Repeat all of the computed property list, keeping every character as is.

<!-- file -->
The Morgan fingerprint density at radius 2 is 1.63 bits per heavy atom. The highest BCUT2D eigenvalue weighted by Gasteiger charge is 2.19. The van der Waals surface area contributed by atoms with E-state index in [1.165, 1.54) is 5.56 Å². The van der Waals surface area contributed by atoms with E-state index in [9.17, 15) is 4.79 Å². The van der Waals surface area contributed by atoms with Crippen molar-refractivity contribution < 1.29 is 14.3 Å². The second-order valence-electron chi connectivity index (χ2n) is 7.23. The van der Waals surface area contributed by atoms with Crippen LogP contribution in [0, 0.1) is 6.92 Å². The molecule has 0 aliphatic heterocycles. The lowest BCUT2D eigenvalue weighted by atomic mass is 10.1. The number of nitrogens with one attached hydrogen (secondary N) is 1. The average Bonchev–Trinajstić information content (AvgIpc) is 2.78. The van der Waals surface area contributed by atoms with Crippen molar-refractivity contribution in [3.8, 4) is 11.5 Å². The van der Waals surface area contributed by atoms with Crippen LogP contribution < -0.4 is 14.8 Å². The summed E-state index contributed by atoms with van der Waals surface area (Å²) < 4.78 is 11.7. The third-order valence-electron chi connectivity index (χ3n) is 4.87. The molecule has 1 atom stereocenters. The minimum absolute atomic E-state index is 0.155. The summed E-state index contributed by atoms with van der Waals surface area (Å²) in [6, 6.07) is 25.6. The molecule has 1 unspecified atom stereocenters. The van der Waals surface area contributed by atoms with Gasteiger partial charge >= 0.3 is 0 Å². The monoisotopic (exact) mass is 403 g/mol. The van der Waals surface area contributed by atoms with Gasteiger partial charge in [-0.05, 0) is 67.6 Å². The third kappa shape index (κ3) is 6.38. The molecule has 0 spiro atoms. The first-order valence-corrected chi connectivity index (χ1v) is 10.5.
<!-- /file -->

The Morgan fingerprint density at radius 2 is 1.63 bits per heavy atom. The highest BCUT2D eigenvalue weighted by Gasteiger charge is 2.19. The van der Waals surface area contributed by atoms with E-state index in [1.165, 1.54) is 5.56 Å². The van der Waals surface area contributed by atoms with E-state index in [9.17, 15) is 4.79 Å². The van der Waals surface area contributed by atoms with Crippen molar-refractivity contribution < 1.29 is 14.3 Å². The second-order valence-electron chi connectivity index (χ2n) is 7.23. The van der Waals surface area contributed by atoms with Crippen LogP contribution in [0, 0.1) is 6.92 Å². The molecule has 0 aliphatic heterocycles. The lowest BCUT2D eigenvalue weighted by atomic mass is 10.1. The number of nitrogens with one attached hydrogen (secondary N) is 1. The average Bonchev–Trinajstić information content (AvgIpc) is 2.78. The van der Waals surface area contributed by atoms with Crippen molar-refractivity contribution in [3.8, 4) is 11.5 Å². The van der Waals surface area contributed by atoms with Crippen LogP contribution < -0.4 is 14.8 Å². The summed E-state index contributed by atoms with van der Waals surface area (Å²) < 4.78 is 11.7. The third-order valence-electron chi connectivity index (χ3n) is 4.87. The molecule has 1 atom stereocenters. The minimum absolute atomic E-state index is 0.155. The summed E-state index contributed by atoms with van der Waals surface area (Å²) in [6, 6.07) is 25.6. The molecule has 1 unspecified atom stereocenters. The van der Waals surface area contributed by atoms with Gasteiger partial charge >= 0.3 is 0 Å². The monoisotopic (exact) mass is 403 g/mol. The van der Waals surface area contributed by atoms with Gasteiger partial charge in [-0.05, 0) is 67.6 Å². The third kappa shape index (κ3) is 6.38. The molecule has 0 spiro atoms. The first-order valence-corrected chi connectivity index (χ1v) is 10.5.